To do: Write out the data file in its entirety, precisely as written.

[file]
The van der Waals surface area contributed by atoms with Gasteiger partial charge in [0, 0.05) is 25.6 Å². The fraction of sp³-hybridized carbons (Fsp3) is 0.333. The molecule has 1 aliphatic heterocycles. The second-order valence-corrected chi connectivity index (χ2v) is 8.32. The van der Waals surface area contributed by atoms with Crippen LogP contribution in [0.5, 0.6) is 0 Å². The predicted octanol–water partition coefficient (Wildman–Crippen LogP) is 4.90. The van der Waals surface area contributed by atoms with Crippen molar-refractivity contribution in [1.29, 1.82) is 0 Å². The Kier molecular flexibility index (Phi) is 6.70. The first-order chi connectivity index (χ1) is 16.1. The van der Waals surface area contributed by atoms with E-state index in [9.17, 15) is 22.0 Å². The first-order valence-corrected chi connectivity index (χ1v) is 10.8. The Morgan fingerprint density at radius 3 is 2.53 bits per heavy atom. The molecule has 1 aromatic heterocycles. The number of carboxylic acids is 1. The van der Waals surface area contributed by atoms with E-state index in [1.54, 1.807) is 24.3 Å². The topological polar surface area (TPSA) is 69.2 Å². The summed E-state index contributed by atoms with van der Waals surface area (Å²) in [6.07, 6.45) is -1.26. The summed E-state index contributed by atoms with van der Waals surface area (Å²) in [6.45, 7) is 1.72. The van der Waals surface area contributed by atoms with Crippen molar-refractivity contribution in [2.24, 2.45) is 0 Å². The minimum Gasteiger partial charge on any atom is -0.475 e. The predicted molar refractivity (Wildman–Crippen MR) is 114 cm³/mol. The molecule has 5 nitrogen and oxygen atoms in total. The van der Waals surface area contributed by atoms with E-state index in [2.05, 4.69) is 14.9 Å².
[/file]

The van der Waals surface area contributed by atoms with Gasteiger partial charge in [0, 0.05) is 25.6 Å². The fraction of sp³-hybridized carbons (Fsp3) is 0.333. The molecule has 1 aliphatic heterocycles. The second-order valence-corrected chi connectivity index (χ2v) is 8.32. The van der Waals surface area contributed by atoms with Crippen LogP contribution in [0.5, 0.6) is 0 Å². The predicted octanol–water partition coefficient (Wildman–Crippen LogP) is 4.90. The van der Waals surface area contributed by atoms with Crippen molar-refractivity contribution in [1.29, 1.82) is 0 Å². The Kier molecular flexibility index (Phi) is 6.70. The first-order chi connectivity index (χ1) is 16.1. The van der Waals surface area contributed by atoms with E-state index in [9.17, 15) is 22.0 Å². The first-order valence-corrected chi connectivity index (χ1v) is 10.8. The Morgan fingerprint density at radius 3 is 2.53 bits per heavy atom. The molecule has 1 aromatic heterocycles. The number of carboxylic acids is 1. The van der Waals surface area contributed by atoms with E-state index in [1.54, 1.807) is 24.3 Å². The topological polar surface area (TPSA) is 69.2 Å². The summed E-state index contributed by atoms with van der Waals surface area (Å²) in [6.07, 6.45) is -1.26. The summed E-state index contributed by atoms with van der Waals surface area (Å²) in [6.45, 7) is 1.72. The van der Waals surface area contributed by atoms with Crippen molar-refractivity contribution in [2.24, 2.45) is 0 Å². The minimum Gasteiger partial charge on any atom is -0.475 e. The predicted molar refractivity (Wildman–Crippen MR) is 114 cm³/mol. The molecule has 5 nitrogen and oxygen atoms in total. The van der Waals surface area contributed by atoms with E-state index in [2.05, 4.69) is 14.9 Å².